If yours does not look regular, that's alright, and it will be, due to the 2-3 wire split, mine is very irregular at the bottom too. And the good thing is that irregularity actually helps make a stronger sturdier base, like how Incan building blocks are structured.

Build up your bowl till you've got a good shallow bowl with enough wire to wrap around and secure the egg rim.

Step 4: Finishing the Bottom

Secure the egg rim, and fix the size, close the circle with a bit of wire.

Place your wire bowl within the egg rim circle and wrap the wires from inside to out and secure it, by twisting the end around the base of the wire right under the rim.

It takes some time to secure all the wires, but it's a very therapeutic process and the end bowl feels great to hold.

Step 5: Beginning the Lid

Cut 8 lengths of wire, each 40cm long.

On 3 of the put 2 brown beads in the middle of each and use the T-structure to stopper the beads.

Put them side by side together and secure them together with another length of wire.

Once it's secured, thread the remaining wires through the beads and give it the same T-shape form.

This is the top of the pear stem.

You now have 16 strands forming the bottom of the stem.

Next, thread 6 beads each, with 4 wires forming 1 bunch. You will have 4 stalks of 6 bead. Push them up to top of the stem and use a short piece of wire to stopper the beads.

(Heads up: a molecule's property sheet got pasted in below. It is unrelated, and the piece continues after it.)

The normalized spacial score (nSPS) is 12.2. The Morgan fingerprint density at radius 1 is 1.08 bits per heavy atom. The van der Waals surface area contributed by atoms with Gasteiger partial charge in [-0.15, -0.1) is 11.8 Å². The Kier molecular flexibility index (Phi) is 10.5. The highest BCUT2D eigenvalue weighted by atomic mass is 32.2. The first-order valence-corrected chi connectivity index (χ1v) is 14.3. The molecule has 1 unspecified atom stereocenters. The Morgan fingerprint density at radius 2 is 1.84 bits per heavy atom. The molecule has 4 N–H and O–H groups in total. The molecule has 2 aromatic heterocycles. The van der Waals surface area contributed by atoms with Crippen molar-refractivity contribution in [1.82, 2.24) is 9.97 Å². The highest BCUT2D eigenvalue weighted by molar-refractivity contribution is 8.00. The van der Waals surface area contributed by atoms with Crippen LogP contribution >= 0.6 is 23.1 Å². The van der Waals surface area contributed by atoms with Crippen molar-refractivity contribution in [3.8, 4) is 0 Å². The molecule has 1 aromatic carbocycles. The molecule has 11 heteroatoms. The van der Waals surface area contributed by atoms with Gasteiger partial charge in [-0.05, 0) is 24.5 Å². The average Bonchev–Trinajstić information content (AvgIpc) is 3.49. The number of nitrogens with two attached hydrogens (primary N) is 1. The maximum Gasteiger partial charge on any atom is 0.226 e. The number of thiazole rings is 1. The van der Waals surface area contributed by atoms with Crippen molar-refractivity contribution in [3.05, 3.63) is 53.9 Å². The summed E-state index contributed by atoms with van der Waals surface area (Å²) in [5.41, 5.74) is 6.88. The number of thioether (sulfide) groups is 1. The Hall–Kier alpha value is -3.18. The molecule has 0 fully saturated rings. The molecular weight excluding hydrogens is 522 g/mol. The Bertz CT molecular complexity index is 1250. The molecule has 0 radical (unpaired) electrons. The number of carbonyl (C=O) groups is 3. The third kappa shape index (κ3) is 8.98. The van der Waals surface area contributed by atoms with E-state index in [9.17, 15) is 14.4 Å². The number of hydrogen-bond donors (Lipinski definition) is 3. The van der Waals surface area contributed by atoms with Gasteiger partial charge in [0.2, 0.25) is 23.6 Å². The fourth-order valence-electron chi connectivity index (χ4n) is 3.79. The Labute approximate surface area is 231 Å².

Then, for the finishing touch, twist the stem.

You have completed the pear stem!

Step 6: Weaving the Lid

If you look at picture labelled weave direction, you will see that the body of the pear, the weave starts from the bottom of the stem, going upwards and then curving all around back down to create a nice cushion donut around, then flare outwards. This will give the pear look.

Start by separating the wires into 8 groups of 2.

Put one on each group and slpit the 2 protruding wires creating an N shape to stopper the bead, keep this working habit, it will make things easy for you without the bead sliding around.

So the way to weave will be to add a bead, split the 2 wires, group 2 neighboring wires to make a new layer, and add a bead. Repeat this so that the 2nd layer of beads curve upwards, bending the wire as you go along.

Step 7: Weaving the Top of the Pear

Continue weaving, splitting the wires with each layer having 8 beads. Weave upwards to wards the top of the stem so that the weave is seemingly wrapping around the stem.

Step 8: Adding Wires

When you have about 4 layers, it is time to create the donut cushion and curve back down.